April 25, 2003
Jack Covert Selects: Jack Covert Selects - Why Pride Matters More Than Money
We are so often taught that pride is a bad thing. It is, after all, one of the seven deadly sins. However, the pride that Jon Katzenbach is referring to is not the excessive, regressive kind, but the constructive kind. The kind of pride that if you dont have, can hurt you.
Katzenbach, an expert on effective team building, has written this new book which is totally dedicated to one very important aspect of a team. He argues that pride can be a better motivator than monetary rewards, on both an individual and organizational level. Plus, instilling pride in your workforce is cheaper and better all around.
Institution-building pride, as Katzenbach calls it, is the good kind of pride. When an individual has this, they care about their work, do an excellent job, and are proud of their accomplishments. This attitude exudes a positive energy that can spread to others in the organization and cause them to act with the same feelings of pride in what they do. On the other hand, self-serving pride is driven by more selfish goals such as power and/or moneynot the greater good of an individual or the organization. Self-serving pride doesnt exude positivity, but it engenders competitiveness and does not promote loyalty or commitment to the organization.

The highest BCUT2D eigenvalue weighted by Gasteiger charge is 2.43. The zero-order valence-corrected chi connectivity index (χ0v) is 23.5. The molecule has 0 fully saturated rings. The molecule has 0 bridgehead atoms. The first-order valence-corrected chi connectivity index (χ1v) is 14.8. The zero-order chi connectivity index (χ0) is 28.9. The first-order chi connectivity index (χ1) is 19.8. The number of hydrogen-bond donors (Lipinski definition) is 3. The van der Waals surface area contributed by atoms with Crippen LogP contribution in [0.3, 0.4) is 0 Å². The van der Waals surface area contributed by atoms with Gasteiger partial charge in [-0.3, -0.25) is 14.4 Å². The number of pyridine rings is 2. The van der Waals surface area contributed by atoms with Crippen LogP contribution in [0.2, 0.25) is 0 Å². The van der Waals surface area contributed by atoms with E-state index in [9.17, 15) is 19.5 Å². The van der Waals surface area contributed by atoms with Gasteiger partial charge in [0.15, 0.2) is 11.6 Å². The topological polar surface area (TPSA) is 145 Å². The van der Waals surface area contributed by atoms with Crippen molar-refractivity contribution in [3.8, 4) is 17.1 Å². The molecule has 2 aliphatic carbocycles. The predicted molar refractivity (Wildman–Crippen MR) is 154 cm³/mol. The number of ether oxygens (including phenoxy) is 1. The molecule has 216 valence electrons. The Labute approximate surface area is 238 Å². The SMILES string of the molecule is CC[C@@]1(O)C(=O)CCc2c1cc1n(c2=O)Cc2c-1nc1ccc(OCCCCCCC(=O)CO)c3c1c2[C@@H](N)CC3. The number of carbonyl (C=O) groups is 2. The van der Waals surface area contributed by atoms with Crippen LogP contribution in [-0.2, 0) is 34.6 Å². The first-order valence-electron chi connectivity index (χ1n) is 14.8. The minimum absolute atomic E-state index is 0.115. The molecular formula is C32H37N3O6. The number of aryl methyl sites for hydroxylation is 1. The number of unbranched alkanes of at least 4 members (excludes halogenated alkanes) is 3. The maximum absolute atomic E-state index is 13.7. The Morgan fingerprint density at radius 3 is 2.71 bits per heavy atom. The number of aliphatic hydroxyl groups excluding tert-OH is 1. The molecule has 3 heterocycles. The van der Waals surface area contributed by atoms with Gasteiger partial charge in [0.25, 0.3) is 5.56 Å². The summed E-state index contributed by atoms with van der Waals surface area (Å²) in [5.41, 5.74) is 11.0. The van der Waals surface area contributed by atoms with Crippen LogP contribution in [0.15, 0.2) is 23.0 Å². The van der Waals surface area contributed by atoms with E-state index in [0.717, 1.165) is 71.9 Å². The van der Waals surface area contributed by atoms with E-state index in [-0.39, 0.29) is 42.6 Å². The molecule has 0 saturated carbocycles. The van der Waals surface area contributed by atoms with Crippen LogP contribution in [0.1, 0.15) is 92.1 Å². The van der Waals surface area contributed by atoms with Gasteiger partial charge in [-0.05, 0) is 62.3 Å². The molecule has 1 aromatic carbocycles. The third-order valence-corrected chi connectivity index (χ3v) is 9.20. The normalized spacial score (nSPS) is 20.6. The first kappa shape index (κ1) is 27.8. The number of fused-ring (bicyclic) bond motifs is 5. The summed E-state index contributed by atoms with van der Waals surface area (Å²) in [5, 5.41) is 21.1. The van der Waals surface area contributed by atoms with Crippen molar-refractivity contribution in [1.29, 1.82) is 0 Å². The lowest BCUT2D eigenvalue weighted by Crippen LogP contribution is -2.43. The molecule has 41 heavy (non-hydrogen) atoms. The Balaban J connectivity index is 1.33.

The way to avoid promoting self-serving pride in your organization, Katzenbach says, is to avoid using money as a motivator, as a reward for work. He lists a whole bunch of reasons why money-as-motivator can be risky and lead to limited employee performance, and is only effective in the short-term. For long term results that cultivate relationships, meaningful purpose, and high character, pride is the motivator employers should use.
In this compact, short book, Katzenbach gets to the meat of the issue right away and gives many ideas, strategies, and tips on how to instill pride in your employees. Its not difficult! Plus, no matter what size your organization is, you can use pride effectively and inexpensively. This book is for managers of all levels, of all organizations.
About Dylan Schleicher
Dylan Schleicher has been a part of the 800-CEO-READ claque since 2003. Even though he's stayed on at the company, he has not stayed put. After beginning in shipping & receiving, he joined customer service and accounting before moving into his current, highly elliptical orbit of duties overseeing the ChangeThis and In the Books websites, the company's annual review of books and in-house design. He lives with his wife and two children in the Washington Heights neighborhood on Milwaukee's West Side.